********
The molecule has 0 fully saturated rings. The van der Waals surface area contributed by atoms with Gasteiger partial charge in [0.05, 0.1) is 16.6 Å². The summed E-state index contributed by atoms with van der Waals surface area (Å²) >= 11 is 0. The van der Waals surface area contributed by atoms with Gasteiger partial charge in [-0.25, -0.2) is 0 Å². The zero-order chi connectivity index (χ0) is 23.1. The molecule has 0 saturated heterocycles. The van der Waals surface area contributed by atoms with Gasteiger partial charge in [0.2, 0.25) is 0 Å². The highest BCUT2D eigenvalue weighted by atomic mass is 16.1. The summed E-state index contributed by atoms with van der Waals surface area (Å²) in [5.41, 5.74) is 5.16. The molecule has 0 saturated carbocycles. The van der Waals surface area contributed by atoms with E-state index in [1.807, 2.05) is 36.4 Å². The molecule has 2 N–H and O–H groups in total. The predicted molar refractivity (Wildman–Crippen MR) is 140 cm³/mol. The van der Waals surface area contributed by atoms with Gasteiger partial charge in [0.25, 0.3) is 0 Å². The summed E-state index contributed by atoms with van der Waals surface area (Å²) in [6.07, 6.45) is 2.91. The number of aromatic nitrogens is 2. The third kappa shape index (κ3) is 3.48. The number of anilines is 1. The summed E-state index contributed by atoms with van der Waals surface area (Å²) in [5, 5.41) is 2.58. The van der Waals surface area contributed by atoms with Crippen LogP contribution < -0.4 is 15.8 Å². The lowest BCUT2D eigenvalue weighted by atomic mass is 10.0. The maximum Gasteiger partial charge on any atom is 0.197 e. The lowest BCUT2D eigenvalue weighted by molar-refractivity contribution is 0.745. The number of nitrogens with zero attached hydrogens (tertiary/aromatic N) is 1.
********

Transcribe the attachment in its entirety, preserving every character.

The molecule has 0 fully saturated rings. The van der Waals surface area contributed by atoms with Gasteiger partial charge in [0.05, 0.1) is 16.6 Å². The summed E-state index contributed by atoms with van der Waals surface area (Å²) >= 11 is 0. The van der Waals surface area contributed by atoms with Gasteiger partial charge in [-0.25, -0.2) is 0 Å². The zero-order chi connectivity index (χ0) is 23.1. The molecule has 0 saturated heterocycles. The van der Waals surface area contributed by atoms with Gasteiger partial charge in [0.2, 0.25) is 0 Å². The highest BCUT2D eigenvalue weighted by atomic mass is 16.1. The summed E-state index contributed by atoms with van der Waals surface area (Å²) in [5.41, 5.74) is 5.16. The molecule has 0 saturated carbocycles. The van der Waals surface area contributed by atoms with E-state index in [1.807, 2.05) is 36.4 Å². The molecule has 2 N–H and O–H groups in total. The predicted molar refractivity (Wildman–Crippen MR) is 140 cm³/mol. The van der Waals surface area contributed by atoms with Gasteiger partial charge in [0.25, 0.3) is 0 Å². The summed E-state index contributed by atoms with van der Waals surface area (Å²) in [6.07, 6.45) is 2.91. The number of aromatic nitrogens is 2. The third kappa shape index (κ3) is 3.48. The number of anilines is 1. The summed E-state index contributed by atoms with van der Waals surface area (Å²) in [5, 5.41) is 2.58. The van der Waals surface area contributed by atoms with Crippen LogP contribution < -0.4 is 15.8 Å². The lowest BCUT2D eigenvalue weighted by atomic mass is 10.0. The maximum Gasteiger partial charge on any atom is 0.197 e. The lowest BCUT2D eigenvalue weighted by molar-refractivity contribution is 0.745. The number of nitrogens with zero attached hydrogens (tertiary/aromatic N) is 1.